Major changes in revenue cycle management (RCM) technology are in store for health providers, including the small physician practice market. Currently, small medical practices are having a hard time handling the fast growth of patient payments, account management inefficiencies, and regulatory environment changes. These difficulties affect their collection of revenues, which can eventually derail the quality of services patients get when left ignored.
However, the use of electronic health records (EHR) is starting to change the landscape and improve the way healthcare organizations gather, analyze and report data. Experts believe that advanced RCM systems will keep on expanding as RCM providers work to incorporate new tools with unified platforms to enhance patient engagement, population health management and analytics. In fact, 97% of hospitals and nearly three quarters of providers are utilizing certified EHR technology.
EHR implementation poses challenges, as well, since the shift from paper to electronic records would demand a lot of time, energy and capital of a healthcare organization. These changes also call for additional training for staff involved in RCM and familiarize themselves with the ins and outs of the technology.
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There has been a number of discussions in Washington about the future of social security in the country. Some argue that it needs major reform. To compound matters, the sum of the President’s actions in recent months seem to imply that disability benefits and social security itself may soon be in danger.
Cost of Social Security Continues to Rise
The Social Security Disability Insurance program has continued to grow in costs over the past few years. In fact, reports estimate that it cost $143 billion back in 2015. As the costs continue to rise, officials are now saying that the disability part of the Social Security Trust Fund may well be completely exhausted by year 2022. Should this happen, benefits would automatically be cut for everyone.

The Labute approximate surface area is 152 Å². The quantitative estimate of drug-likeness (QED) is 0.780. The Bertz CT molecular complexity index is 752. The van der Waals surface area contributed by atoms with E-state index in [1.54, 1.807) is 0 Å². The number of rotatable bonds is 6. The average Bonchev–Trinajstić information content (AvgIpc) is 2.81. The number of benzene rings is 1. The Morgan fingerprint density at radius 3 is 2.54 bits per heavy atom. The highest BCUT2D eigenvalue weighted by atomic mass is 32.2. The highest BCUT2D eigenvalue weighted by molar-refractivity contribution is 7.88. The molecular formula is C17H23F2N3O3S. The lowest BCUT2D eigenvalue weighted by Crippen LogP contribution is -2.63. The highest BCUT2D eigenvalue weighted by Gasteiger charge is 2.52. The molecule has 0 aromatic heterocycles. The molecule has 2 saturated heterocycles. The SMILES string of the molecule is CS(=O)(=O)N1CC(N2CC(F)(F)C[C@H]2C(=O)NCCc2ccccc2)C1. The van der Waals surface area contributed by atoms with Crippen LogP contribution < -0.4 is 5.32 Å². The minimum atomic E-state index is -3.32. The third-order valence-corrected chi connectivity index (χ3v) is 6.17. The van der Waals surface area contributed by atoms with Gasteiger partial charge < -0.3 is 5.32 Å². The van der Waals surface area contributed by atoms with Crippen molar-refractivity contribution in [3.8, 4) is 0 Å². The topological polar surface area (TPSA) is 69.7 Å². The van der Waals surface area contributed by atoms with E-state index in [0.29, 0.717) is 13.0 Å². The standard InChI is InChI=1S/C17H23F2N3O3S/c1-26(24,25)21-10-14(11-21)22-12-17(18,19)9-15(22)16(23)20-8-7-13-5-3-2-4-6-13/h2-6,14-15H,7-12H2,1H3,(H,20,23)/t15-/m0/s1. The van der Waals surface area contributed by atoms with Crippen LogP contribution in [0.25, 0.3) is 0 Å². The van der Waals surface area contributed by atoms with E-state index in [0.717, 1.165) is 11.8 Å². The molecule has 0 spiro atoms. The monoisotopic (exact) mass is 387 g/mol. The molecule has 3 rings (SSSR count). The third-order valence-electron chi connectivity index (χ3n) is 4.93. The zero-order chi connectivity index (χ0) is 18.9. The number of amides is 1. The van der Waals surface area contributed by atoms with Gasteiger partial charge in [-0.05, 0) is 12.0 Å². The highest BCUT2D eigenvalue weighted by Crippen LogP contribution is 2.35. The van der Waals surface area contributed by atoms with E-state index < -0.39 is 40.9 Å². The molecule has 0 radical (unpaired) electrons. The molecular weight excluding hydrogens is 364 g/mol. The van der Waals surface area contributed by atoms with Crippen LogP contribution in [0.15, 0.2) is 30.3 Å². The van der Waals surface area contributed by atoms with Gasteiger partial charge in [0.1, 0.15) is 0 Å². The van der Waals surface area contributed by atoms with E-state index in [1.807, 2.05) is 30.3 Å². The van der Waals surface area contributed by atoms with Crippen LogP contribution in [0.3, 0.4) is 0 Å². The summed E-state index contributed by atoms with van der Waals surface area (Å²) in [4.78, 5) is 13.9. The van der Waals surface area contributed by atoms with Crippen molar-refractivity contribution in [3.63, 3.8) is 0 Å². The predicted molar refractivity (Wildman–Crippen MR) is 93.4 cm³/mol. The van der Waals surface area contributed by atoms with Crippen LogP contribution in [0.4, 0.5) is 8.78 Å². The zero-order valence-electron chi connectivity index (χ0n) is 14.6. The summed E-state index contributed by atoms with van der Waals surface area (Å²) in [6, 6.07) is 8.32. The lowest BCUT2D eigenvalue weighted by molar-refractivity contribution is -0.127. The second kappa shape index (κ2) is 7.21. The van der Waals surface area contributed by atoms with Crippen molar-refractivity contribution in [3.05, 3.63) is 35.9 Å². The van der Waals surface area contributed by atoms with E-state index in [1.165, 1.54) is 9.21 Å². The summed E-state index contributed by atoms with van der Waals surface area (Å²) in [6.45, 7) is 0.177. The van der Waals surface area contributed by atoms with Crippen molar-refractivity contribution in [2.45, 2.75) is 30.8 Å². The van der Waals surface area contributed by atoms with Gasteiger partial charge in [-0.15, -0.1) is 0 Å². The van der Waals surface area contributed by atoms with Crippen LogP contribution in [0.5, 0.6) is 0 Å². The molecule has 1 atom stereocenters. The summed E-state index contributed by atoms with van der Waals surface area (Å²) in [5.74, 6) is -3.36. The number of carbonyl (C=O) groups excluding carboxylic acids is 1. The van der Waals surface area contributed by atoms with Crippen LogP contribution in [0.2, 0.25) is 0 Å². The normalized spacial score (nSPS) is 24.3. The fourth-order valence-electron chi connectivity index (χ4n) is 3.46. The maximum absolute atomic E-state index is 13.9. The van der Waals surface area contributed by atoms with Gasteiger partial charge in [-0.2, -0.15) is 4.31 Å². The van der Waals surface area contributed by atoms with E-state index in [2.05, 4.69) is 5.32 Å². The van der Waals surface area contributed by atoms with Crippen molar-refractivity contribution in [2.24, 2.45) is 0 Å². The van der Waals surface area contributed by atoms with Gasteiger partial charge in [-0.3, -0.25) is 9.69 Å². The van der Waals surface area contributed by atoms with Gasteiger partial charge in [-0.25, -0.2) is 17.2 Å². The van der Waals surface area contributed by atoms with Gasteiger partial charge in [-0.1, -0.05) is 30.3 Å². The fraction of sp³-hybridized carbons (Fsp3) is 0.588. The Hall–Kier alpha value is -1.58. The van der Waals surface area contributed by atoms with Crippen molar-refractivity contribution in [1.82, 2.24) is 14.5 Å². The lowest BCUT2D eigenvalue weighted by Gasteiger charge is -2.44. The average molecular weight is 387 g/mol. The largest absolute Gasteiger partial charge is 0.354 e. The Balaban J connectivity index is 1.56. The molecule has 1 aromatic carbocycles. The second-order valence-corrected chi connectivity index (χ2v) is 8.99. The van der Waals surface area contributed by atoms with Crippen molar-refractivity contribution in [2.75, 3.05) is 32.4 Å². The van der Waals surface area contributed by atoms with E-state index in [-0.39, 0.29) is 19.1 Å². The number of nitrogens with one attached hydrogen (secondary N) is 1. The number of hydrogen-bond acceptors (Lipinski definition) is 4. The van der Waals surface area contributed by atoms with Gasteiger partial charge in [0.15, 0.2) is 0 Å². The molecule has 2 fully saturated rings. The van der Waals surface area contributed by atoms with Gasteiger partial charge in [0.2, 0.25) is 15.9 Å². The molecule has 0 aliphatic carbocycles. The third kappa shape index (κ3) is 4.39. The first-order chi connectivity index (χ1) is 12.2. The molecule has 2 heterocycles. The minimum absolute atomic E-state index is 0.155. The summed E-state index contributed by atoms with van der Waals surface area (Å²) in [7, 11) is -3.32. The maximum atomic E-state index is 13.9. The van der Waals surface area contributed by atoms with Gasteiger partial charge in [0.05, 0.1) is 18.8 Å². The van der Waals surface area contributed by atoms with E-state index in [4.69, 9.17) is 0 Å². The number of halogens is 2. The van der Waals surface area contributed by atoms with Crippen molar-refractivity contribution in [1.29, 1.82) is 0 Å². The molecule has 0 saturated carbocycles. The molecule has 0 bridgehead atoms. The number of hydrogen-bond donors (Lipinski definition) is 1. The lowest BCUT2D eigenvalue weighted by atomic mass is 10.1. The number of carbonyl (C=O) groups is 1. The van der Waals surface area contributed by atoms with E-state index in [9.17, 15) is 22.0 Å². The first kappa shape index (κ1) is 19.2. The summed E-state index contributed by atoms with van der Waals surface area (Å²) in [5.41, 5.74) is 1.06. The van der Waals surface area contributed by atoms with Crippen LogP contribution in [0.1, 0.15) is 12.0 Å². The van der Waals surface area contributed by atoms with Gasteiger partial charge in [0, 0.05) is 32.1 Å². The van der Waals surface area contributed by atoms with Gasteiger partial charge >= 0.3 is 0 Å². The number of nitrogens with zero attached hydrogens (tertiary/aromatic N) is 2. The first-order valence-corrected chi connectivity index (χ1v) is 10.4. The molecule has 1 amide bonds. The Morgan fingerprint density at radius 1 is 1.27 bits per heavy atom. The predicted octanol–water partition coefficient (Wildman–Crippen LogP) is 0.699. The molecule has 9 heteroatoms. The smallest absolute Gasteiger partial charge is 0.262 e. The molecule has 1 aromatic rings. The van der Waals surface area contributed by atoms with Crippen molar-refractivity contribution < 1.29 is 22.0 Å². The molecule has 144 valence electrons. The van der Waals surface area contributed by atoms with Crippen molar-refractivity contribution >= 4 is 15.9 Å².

In the past, lawmakers acted urgently to stabilize the disability fund. In fact, in 2015, they transferred funds from Social Security’s main trust fund to help fund disability. This time around, however, this kind of ‘fix’ may no longer work. That’s because the scenario has become more complicated than in previous years.
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Recently, the Social Security Administration has reportedly taken some steps to both identify and assess various fraud risks when it comes to its disability programs. According to the U.S. Government Accountability Office (GAO), the administration had managed to gather information on fraud risks during the past year, but the method had not been systematic. Moreover, the significance, likelihood and impact of all the risks identified was also not assessed. With this, hospitals and healthcare providers need to anticipate possible changes in eligibility requirements.
Fraud in Disability Has Been Going On for Some Time
During the fiscal year 2015, the payments from both Social Security Income and Disability Insurance programs amounted to approximately $200 billion. Currently, the extent of fraud across both programs are unknown.
However, several high-profile cases have made it clear that a number of individuals have managed to obtain millions of dollars in benefits fraudulently. In fact, more than 70 individuals had pled guilty to participating in a social security disability eligibility conspiracy to obtain at least $14 million in fraudulent benefits back in 2014. This is exactly why the GAO was asked to review the Social Security Administration’s fraud risk management.
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